March 15, 1827, King's College - the precursor to the University of
Toronto - was granted its royal charter by King George IV. Throughout
2002, U of T celebrated 175 years of Great Minds. As part of the
celebration, the U of T website featured excerpts from The
University of Toronto: A History, written by Martin Friedland, University
Professor and Professor Emeritus of Law at U of T.
March 15, 1827, the charter was issued under the Great Seal for
the "establishment of a College
for the education of youth
in the principles of the Christian Religion, and for their instruction
in the various branches of Science and Literature
at or near our
town of York
to continue forever, to be called 'King's College.'"
The university was
to be run by members of the Church of England. Students, however,
could be of any faith.
was to be run by members of the Church of England. The president, the
charter stated, would for "all times" be the archdeacon of
York, who at that time was John Strachan. The governing council would
be made up of seven professors, along with a chancellor and a president.
All members of the council would have to "sign and subscribe"
to the Thirty-Nine Articles of Religion of the Church of England. Students,
however, could be of any faith.
provision was more liberal than at Oxford or Cambridge and the King's
Colleges in Nova Scotia and New Brunswick. Strachan later said that
it was "the most open charter for a University that had ever been
granted." The charter, however, was in fact less liberal than the
one granted to McGill College earlier in the decade, which, being in
a largely Catholic province, did not restrict either students or professors
to the Church of England.
It is true
that Strachan did not want the presidency to be necessarily restricted
to the archdeacon of York, but he certainly wanted the holder to be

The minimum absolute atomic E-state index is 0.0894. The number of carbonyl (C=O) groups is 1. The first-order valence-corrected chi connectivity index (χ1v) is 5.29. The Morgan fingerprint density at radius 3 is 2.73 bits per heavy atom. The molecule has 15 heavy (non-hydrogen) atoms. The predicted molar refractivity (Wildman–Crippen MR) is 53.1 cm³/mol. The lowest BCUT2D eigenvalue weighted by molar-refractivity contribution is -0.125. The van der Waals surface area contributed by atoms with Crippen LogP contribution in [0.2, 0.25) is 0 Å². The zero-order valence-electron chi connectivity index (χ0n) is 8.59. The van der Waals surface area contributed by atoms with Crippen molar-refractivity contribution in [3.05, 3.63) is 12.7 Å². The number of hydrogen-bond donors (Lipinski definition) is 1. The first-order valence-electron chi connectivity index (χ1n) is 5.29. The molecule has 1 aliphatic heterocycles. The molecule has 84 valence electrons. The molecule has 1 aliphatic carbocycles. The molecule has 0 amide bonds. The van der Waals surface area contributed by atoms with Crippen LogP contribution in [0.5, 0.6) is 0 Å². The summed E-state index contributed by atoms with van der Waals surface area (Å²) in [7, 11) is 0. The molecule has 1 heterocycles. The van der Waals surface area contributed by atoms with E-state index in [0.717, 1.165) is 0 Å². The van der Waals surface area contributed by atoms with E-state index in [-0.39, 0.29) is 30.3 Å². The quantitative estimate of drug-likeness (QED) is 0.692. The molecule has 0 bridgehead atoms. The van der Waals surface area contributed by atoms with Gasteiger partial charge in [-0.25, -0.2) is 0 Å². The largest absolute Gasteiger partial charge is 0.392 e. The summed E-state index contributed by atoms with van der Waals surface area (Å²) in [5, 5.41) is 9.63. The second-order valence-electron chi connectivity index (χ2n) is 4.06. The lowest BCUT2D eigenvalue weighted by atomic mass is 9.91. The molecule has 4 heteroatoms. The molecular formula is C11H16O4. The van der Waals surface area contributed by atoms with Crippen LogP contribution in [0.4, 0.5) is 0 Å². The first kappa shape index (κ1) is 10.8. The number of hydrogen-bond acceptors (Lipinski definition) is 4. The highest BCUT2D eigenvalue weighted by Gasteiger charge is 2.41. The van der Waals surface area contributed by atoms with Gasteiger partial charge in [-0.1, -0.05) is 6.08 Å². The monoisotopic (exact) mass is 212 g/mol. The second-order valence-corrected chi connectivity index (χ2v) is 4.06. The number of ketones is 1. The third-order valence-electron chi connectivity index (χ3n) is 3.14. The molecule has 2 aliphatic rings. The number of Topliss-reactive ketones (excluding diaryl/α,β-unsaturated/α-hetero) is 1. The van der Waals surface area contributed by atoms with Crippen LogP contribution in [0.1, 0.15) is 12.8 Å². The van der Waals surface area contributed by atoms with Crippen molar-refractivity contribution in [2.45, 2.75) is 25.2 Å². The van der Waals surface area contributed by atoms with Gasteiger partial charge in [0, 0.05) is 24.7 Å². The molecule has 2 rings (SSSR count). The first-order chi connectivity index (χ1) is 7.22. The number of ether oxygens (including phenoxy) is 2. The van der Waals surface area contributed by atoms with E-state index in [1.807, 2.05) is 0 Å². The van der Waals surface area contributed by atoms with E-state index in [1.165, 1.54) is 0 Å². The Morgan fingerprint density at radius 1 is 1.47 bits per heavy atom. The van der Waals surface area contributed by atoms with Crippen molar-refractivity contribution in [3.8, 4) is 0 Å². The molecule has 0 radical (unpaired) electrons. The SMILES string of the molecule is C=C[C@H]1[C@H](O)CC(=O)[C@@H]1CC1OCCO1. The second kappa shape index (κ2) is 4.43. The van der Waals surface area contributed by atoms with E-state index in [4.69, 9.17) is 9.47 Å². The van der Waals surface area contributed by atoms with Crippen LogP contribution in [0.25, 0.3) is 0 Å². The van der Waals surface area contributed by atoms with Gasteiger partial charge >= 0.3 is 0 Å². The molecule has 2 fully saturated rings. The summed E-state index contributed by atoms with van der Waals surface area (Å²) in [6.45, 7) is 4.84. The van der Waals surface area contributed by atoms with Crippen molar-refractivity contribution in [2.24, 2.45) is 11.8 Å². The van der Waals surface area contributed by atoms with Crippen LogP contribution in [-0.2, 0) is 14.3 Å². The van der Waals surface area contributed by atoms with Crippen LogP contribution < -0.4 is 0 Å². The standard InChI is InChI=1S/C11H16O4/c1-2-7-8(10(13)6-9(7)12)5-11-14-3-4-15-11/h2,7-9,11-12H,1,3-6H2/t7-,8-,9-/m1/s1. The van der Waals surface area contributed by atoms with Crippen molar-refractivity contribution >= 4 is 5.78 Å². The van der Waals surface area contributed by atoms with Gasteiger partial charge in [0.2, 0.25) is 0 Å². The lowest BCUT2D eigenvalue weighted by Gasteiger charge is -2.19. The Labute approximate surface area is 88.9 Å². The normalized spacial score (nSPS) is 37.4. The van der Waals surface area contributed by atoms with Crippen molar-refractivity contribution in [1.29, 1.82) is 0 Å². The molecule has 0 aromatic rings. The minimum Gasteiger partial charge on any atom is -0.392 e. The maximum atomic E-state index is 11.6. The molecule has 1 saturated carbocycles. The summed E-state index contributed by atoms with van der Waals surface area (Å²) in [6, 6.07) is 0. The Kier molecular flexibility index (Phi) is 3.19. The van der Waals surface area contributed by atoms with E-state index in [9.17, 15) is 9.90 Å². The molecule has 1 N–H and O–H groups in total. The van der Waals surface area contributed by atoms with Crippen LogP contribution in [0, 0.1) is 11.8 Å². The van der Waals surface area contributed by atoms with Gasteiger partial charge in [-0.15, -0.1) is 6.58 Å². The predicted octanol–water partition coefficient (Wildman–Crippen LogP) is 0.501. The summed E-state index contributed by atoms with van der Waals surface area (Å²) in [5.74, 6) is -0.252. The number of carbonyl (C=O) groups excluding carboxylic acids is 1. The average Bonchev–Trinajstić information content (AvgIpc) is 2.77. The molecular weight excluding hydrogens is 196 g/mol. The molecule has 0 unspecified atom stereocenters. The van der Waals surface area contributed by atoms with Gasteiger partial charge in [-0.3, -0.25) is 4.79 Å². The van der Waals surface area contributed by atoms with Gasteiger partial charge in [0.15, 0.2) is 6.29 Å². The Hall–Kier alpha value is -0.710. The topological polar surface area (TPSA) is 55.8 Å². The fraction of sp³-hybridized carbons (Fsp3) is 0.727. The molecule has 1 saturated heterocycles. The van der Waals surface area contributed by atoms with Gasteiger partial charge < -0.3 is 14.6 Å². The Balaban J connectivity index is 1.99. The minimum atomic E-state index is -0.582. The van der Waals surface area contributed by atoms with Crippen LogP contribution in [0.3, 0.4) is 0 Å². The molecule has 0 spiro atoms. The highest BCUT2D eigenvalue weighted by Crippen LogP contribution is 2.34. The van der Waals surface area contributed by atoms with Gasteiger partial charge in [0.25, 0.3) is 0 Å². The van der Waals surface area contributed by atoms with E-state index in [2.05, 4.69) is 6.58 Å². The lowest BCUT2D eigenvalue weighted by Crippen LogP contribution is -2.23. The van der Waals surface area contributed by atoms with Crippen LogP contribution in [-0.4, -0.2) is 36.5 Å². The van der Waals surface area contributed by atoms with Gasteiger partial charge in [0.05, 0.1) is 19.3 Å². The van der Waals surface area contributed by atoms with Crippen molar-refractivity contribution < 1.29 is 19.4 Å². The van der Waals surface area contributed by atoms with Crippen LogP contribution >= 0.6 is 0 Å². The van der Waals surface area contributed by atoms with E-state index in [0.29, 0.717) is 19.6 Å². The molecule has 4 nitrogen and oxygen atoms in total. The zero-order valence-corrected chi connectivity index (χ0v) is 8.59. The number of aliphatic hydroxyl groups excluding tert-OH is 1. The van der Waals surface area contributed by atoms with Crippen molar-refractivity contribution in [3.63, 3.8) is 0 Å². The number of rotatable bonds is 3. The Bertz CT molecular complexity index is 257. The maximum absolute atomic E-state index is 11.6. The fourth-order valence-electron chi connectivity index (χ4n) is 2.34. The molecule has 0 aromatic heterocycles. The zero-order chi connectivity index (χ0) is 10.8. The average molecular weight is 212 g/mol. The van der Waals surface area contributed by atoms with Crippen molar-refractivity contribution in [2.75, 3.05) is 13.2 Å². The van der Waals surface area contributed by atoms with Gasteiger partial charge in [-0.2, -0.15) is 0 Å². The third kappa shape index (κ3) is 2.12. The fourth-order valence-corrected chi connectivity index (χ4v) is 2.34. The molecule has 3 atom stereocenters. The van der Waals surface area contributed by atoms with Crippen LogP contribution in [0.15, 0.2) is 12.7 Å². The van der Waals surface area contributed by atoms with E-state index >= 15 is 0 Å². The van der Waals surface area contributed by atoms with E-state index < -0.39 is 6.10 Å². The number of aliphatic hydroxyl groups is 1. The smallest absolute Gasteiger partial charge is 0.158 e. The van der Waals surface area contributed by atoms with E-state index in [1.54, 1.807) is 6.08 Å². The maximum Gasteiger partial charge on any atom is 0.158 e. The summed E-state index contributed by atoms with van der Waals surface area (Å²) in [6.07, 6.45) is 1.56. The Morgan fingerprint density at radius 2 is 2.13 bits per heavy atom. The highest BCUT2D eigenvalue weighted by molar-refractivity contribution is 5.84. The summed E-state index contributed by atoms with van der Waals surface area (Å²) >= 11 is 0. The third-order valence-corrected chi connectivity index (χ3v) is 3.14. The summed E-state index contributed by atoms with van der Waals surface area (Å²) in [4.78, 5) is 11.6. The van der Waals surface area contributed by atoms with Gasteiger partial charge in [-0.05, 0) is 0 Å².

a Church of England clergyman. Indeed, he probably wanted the president
to be a Church of England cleric from England so that the institution
would have a strong English flavour.
a large tract of 150 acres - between St George Street and Spadina Avenue
- was offered (for the college) by the wealthy Baldwin family for £3,750,
this offer was rejected, and instead the council chose the present site.
It consisted of 150 acres of vacant forest land: 50 acres from Chief
Justice Dummer Powell, 50 acres from D'Arcy Boulton (the owner of the
"Grange"residence, now part of the Art Gallery of Ontario),
and 50 acres from the Elmsley family.
The present site of
the St. George campus was purchased for a sum of £3,750.
properties were obtained for £25 an acre for a total of £3,750,
a sum about equal to the cost of John Strachan's home. Had the university
also purchased and kept the Baldwin property and the remaining Elmsley
property, all of which, including the site actually purchased, could
have been obtained for a little over £10,000, the University of
Toronto's financial future would have been considerably more secure
- perhaps even today.
plans were completed in England by the eminent architect
Thomas Fowler, who was then designing Covent Garden Market. A model
showing a Greek revival design resembling Thomas Jefferson's University
of Virginia was sent to Upper Canada. The plans met with the approval
of the colonial secretary in London.
Fowler design for King's College (1829)
the land was cleared, and stone for the building selected. Title to
a grand avenue 132 feet wide (now University Avenue) leading from Queen
Street to the site where the Parliament Buildings of Ontario now stand
was purchased, and, in addition, a route along the present College Street
was obtained and cleared from Yonge Street to the new site. Strachan
wrote to a friend in Scotland in October 1829, "We have procured
plans - purchased a good site for the building, garden, and pleasure
grounds three quarter of a mile from my house; and we are fencing, clearing,
and planting and shall next summer, I think, commence to put up a portion
of the general design."
Peregrine Maitland's departure from Upper Canada as lieutenant governor
in the fall of 1828, Strachan reported that King's College was about
to open its doors.
was mistaken, of course. The Anglican underpinnings of King's College
would become a heated political issue in early Canadian politics: controversy
delayed construction. The first students, studying in an unused legislative
building, would not be enrolled until 1842. Strachan's college"
limped along" until 1849, writes Friedland, until new legislation
created a new, more secular university for Toronto.